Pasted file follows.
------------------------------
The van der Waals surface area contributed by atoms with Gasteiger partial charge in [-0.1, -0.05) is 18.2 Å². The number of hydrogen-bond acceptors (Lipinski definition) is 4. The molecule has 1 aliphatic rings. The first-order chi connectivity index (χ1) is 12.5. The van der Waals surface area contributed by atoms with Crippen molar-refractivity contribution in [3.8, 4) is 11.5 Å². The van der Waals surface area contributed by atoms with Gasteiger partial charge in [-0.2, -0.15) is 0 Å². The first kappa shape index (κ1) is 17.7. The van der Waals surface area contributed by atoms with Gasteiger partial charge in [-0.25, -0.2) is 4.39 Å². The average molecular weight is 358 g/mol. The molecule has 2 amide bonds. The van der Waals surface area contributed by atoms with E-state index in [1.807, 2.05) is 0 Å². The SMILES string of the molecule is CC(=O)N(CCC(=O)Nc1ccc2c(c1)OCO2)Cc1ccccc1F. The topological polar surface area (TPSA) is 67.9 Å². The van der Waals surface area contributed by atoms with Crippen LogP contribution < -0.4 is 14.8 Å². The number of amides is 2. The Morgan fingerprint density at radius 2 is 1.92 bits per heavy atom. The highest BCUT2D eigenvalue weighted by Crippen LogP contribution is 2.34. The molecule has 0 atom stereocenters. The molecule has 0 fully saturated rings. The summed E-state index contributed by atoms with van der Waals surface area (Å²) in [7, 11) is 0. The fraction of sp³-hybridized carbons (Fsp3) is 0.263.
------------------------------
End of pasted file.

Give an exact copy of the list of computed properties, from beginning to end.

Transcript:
The van der Waals surface area contributed by atoms with Gasteiger partial charge in [-0.1, -0.05) is 18.2 Å². The number of hydrogen-bond acceptors (Lipinski definition) is 4. The molecule has 1 aliphatic rings. The first-order chi connectivity index (χ1) is 12.5. The van der Waals surface area contributed by atoms with Crippen molar-refractivity contribution in [3.8, 4) is 11.5 Å². The van der Waals surface area contributed by atoms with Gasteiger partial charge in [-0.2, -0.15) is 0 Å². The first kappa shape index (κ1) is 17.7. The van der Waals surface area contributed by atoms with Gasteiger partial charge in [-0.25, -0.2) is 4.39 Å². The average molecular weight is 358 g/mol. The molecule has 2 amide bonds. The van der Waals surface area contributed by atoms with E-state index in [1.807, 2.05) is 0 Å². The SMILES string of the molecule is CC(=O)N(CCC(=O)Nc1ccc2c(c1)OCO2)Cc1ccccc1F. The topological polar surface area (TPSA) is 67.9 Å². The van der Waals surface area contributed by atoms with Crippen LogP contribution < -0.4 is 14.8 Å². The number of amides is 2. The Morgan fingerprint density at radius 2 is 1.92 bits per heavy atom. The highest BCUT2D eigenvalue weighted by Crippen LogP contribution is 2.34. The molecule has 0 atom stereocenters. The molecule has 0 fully saturated rings. The summed E-state index contributed by atoms with van der Waals surface area (Å²) in [7, 11) is 0. The fraction of sp³-hybridized carbons (Fsp3) is 0.263.